What’s going on when Direct traffic goes up or down?

What’s going on when Direct traffic goes up or down?

Written By Felix Chi - August 5, 2014

One of the largest sources of online traffic for many brands comes from “Direct” visits to your website. Direct traffic is one of the few metrics that gives you insight into how your branding is actually doing in terms of your marketing efforts. The problem that many people run into when they see drastic increases or decreases in Direct traffic is figuring out what happened and its cause. Here are some helpful tips on how to analyze the change in Direct Traffic.

Campaign Annotations

One of the most under-utilized features of Google Analytics is the annotation tool. If you’re launching any campaigns or ads, it’s crucial to make annotations to gauge their performance. Utilizing the annotation tool helps keep things organized and may answer any questions as to what caused the change in traffic. It’s best practice to annotate when you run print, radio, or television ads due to outside forces influencing the amount of direct traffic to your website. Determining which external ad that can’t be tracked with parameters usually makes for big changes in Direct traffic.

Landing Page Analysis

You should also be studying what landing pages people are arriving onto directly. Your homepage more than likely will be the highest visited page opposed to your internal pages. If there are any other URLs that are generating large amounts of traffic, you’ll want to figure out what is causing traffic to be directed to that particular URL. You’ll want to compare different date ranges to see if the traffic fluctuation is being caused to these internal URLs instead of the homepage.

Traditional Advertising

External forms of traditional advertising play a major role in the fluctuation of visitors coming to your website directly. Be aware of the bumps in traffic that can result when using direct mailers, billboards, radio ads, newspaper ads, and the like. Also note how much of an increase the advertising created for organic and possibly even direct traffic. You will generally see a rise in both direct and organic traffic when running traditional advertising, but, forecasting how much of an increase the traditional advertising makes to Direct traffic helps demonstrate how a specific change in ads may have performed.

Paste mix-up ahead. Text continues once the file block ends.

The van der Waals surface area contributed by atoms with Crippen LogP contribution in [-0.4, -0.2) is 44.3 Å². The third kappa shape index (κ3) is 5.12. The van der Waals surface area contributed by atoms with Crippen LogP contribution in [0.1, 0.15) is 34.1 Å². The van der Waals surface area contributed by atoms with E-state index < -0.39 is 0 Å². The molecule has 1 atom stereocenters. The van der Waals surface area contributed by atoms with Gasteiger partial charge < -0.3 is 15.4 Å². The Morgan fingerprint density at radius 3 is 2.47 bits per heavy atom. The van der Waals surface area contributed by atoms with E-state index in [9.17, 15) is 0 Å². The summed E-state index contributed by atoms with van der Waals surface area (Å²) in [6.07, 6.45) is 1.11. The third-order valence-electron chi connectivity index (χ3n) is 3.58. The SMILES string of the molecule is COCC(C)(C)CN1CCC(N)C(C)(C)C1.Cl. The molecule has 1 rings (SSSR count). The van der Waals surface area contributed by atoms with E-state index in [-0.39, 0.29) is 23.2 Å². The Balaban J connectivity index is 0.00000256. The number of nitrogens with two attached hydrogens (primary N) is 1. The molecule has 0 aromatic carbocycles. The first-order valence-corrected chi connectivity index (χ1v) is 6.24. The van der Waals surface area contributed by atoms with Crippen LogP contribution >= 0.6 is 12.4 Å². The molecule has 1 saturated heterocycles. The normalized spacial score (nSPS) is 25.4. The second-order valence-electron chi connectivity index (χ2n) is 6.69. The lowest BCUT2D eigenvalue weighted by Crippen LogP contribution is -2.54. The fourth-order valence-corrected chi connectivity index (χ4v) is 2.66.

Location of Users

Getting information about fluctuations is difficult, but one of the best areas to look for answers is analyzing where the visits came from. You may be targeting a specific city heavily and wonder why direct traffic may have dropped after all the effort you’ve put into that market. When looking at a breakdown of locations, direct traffic may have increased in visits in that targeted location.  However, the overall drop of visits outside that target market accounts for the bigger drop in direct traffic.

Device Trends

The rise of mobile devices such as tablets and cell phones is occurring dramatically. One way to get more insight about your direct visitors is observing what type of device they are using when typing your website into a browser. If you’re running physical banners or billboards on the highway, for example, you could see a major increase in mobile visits for that particular month due to people driving in their car and using their phone (we don’t recommend). لعبه القمار Another example commonly seen is when there are increases in brand mentions in an online article or announcements of partnerships but there are no links listed for your site. The lack of a link online is often the culprit of people directly typing in your brand name into their browser with  “.com” at the end, causing the direct traffic to rise via desktop.

URL Parameters

We LOVE tagging our links with parameters and highly recommend using them, because it gives you insight about which campaigns drove the most traffic and conversions. Unfortunately, sometimes tools like Google Analytics are confused about what to do when a parameter is used in a URL. شراء يانصيب اون لاين If Google Analytics doesn’t know how to handle a specific parameter, you’ll usually see it appear under “Direct traffic.” It’s a great exercise to see if there are any odd URLs that contain parameters that fall into the Direct bucket. It is common to see a successful piece of content fall into Direct traffic due to sharing via social media. The reason is simple: we are social beings and we take links we find on social media platforms and share them directly with others via any chat program or e-mail. When the user visits the link we share, there could be a parameter in the URL. However, Google Analytics will designate that user’s visit as Direct instead of using the parameters defining its source or medium. كيفية اللعب في bet365 It is also possible for certain tools and applications to cut off parameters at the end of the URL and record those visits as Direct.

Organic Traffic

Recently, Search Engine Land conducted a study to test how much of Direct traffic was actually being accounted for as Organic traffic. The study determined that as much as 60% of Direct traffic might actually be misrepresented as Organic traffic. We don’t recommend you running this test, but it’s something that you should be aware of.

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